The name of my blog is "Devonhouse Recollections", but it occurs to me that I have not been doing much recollecting lately. So I thought I would return to the house where I was born. As I was thinking about it, a poem kept going through my mind. At first I thought I was imagining it, but when I googled it, I found there is indeed a poem, written by Thomas Hood, which begins with
"I remember, I remenber
The housewhere I was born....
I have reproduced the first two stanzas at the end of this posting.
There is no doubt that the house where you spend your early childhood lays a great role in shaping your view of the world. My first home was 63 Sutherland Avenue, Welling, KENT, ENGLAND.
I lived there for the first seven years of my life.
This picture of the house was taken many years after we sold it and left, to move to Australia. It was taken by my sister when she paid a visit back to England some 35-40 years ago. On the street there is a wall where we once had a privet hedge, and I notice there is an extra set of front doors, as is now common in England to stop the cold air going into the hallway.
The bow window downstairs was our sitting room.It was not often used. I remember my grandfather lying in state there after his death, and I can remember us using it at Christmas time. At Election time. we actually rented it out to the local committee of one of the political parties!!!
The bow window upstairs was my parents' bedroom. The smaller window was the "box room" which my sister was later to adopt as her own, probably to get away from her pesky little sister, who continued to sleep in the larger bedroom to the rear, next to the bathroom at the top of the stairs. In British houses of this era (1930's) the stairwell is usually adjacent to the outside wall, providing an air pocket that insulates the other rooms.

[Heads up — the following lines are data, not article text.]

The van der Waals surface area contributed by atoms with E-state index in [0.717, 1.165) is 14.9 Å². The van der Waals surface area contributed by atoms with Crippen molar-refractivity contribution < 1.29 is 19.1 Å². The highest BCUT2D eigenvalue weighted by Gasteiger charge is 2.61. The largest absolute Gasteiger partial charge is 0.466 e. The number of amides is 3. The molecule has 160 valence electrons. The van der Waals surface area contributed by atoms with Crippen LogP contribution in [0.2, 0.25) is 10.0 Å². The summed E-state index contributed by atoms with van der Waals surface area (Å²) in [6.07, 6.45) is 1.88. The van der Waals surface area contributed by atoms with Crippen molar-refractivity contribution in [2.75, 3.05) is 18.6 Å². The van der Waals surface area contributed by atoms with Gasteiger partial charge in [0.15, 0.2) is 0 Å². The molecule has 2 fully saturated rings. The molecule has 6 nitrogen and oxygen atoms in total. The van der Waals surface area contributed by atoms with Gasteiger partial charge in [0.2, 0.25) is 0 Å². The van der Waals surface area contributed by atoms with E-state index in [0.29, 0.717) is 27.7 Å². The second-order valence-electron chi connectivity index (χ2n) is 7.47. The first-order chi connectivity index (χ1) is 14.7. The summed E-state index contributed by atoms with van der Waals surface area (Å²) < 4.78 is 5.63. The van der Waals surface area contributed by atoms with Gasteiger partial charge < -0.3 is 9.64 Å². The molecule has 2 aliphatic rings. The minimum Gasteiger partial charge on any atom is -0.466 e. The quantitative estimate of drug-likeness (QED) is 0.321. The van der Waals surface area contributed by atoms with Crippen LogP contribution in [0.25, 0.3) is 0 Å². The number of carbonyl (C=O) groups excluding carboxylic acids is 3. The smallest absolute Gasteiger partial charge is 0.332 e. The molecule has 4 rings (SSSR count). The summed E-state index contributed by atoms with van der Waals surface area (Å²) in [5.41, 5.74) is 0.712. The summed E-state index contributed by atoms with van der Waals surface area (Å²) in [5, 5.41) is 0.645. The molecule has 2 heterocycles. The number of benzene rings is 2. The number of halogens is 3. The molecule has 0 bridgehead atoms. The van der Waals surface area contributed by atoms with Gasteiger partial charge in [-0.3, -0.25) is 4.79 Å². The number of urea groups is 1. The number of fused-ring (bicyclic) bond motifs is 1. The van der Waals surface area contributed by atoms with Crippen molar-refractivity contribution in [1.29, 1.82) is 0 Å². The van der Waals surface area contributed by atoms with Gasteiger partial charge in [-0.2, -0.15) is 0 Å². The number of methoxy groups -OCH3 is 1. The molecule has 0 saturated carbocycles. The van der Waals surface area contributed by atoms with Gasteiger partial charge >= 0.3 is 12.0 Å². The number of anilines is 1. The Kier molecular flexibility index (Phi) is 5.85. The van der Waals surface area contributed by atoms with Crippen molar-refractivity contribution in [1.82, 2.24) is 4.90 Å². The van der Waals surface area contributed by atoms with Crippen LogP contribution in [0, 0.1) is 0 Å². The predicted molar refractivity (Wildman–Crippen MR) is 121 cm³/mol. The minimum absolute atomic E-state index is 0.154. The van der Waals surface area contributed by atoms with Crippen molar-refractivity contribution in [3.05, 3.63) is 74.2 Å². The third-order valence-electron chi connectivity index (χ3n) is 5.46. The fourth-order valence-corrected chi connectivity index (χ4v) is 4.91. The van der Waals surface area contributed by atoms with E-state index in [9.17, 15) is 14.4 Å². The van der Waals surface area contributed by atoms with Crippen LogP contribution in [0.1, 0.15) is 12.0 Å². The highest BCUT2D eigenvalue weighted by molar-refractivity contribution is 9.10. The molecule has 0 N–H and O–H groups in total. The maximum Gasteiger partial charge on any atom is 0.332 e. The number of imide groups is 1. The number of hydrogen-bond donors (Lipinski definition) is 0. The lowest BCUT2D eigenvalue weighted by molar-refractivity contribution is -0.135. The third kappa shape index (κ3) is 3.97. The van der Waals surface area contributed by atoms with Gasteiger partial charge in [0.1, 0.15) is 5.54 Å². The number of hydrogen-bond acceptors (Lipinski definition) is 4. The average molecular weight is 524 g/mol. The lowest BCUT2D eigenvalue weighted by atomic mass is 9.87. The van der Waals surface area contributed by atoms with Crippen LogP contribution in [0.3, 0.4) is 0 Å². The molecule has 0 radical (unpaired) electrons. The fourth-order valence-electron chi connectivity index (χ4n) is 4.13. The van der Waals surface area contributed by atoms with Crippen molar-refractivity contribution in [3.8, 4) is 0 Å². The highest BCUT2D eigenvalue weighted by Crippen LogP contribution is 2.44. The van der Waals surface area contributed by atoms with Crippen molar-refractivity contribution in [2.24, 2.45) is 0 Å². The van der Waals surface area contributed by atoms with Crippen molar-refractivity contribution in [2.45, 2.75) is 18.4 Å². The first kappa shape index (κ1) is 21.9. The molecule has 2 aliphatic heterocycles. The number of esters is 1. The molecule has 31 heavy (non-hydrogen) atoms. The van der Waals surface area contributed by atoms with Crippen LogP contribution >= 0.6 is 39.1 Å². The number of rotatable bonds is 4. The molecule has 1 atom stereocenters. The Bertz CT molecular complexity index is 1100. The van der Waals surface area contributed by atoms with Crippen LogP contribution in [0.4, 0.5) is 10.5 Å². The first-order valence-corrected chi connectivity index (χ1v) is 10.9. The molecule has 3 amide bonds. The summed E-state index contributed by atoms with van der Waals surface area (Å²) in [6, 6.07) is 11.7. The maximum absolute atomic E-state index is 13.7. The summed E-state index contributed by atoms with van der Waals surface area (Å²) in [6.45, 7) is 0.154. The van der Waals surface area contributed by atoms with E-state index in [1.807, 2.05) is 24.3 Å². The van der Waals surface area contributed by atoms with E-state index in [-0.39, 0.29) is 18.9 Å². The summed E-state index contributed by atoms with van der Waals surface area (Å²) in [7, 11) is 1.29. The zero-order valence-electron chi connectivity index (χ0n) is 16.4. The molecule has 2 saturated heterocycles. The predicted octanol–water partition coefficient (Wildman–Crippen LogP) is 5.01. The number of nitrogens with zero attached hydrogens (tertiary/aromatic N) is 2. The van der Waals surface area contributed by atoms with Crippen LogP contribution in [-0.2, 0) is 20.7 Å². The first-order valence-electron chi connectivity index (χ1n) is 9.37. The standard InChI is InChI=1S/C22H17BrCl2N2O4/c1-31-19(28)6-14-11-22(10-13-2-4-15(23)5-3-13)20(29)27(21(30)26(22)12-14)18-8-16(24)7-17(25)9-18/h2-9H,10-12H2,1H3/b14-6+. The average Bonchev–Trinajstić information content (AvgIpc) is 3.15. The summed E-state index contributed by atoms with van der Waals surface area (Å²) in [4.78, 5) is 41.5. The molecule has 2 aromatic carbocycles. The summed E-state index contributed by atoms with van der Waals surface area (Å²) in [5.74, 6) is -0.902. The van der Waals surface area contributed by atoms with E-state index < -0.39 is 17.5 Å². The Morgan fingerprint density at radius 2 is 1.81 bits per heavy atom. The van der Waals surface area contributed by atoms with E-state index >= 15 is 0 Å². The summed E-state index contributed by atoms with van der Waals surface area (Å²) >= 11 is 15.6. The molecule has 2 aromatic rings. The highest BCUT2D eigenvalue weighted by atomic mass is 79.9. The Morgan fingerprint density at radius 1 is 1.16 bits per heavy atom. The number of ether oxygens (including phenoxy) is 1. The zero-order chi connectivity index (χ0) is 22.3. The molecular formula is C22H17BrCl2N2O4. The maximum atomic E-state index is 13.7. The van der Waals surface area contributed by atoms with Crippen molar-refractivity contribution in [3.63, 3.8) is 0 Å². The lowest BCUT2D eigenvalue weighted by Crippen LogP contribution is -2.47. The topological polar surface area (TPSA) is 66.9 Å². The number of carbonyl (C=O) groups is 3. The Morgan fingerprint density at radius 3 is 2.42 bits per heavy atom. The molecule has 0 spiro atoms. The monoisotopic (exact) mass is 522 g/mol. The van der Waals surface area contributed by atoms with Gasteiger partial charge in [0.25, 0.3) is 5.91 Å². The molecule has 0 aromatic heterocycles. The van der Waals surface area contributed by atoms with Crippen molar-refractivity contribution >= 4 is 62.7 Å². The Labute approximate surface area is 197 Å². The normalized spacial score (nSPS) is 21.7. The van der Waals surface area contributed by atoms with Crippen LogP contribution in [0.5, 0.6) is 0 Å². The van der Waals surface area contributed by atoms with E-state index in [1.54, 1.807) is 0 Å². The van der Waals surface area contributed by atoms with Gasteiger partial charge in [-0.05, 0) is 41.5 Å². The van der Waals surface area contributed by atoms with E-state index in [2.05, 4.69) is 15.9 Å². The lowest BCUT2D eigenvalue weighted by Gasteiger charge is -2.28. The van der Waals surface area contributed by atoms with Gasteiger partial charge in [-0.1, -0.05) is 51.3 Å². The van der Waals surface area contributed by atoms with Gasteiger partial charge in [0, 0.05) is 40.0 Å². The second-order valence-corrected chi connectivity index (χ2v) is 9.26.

Downstairs, behind the sitting room was our living room, where I recall spending most of our time, and next to it, behind the stairs was the kitchen. My only memory of that room was listening to "Mrs Dales' Diary" - a long running BBC serial - while my mother was preparing dinner.
My great niece Alyssa sent me a CD of some of my mother's old photos. Among them was this very faded old one of the living room.
I can remember that wallpaper frieze being pasted up. It was in the autumn colours popular at that time. I think the walls had just been treated with kalsomine. My parents had been doing some re-decorating. I have clear memories of the mantel clock and radio, and I am sure that picture above the radio is of my sister as a bridesmaid for our cousin's wedding. Everytime I looked at it, I felt very jealous that she had been given the opportunity to dress up in frilly pink satin!
Some books were kept in this corner too, including an old fashioned Home Health book, which had photgraph pictures of children just dressed in their knickers. I used to pore over that book.
Next to this shelf was the fireplace. Probably at the same time as the other decorating took place, the mantel and the surrounds were re-varnished by my mother. I was given the task of making "woodgrain" marks in the wet varnish, using an old comb. I also have memories of having my bath in a tin tub in front of that fire, when the cold weather, and my somewhat chronic bronchitis, made my parents reluctant to take me upstairs at night. And toast never tasted so good as it did when it was made on a long fork on the flmes of this coal fire.
I was born in this house. Here I am on that day in the arms of my paternal grandmother, with my grandfather, and my mother's sister Rose, who had travelled to our place to assist my mother.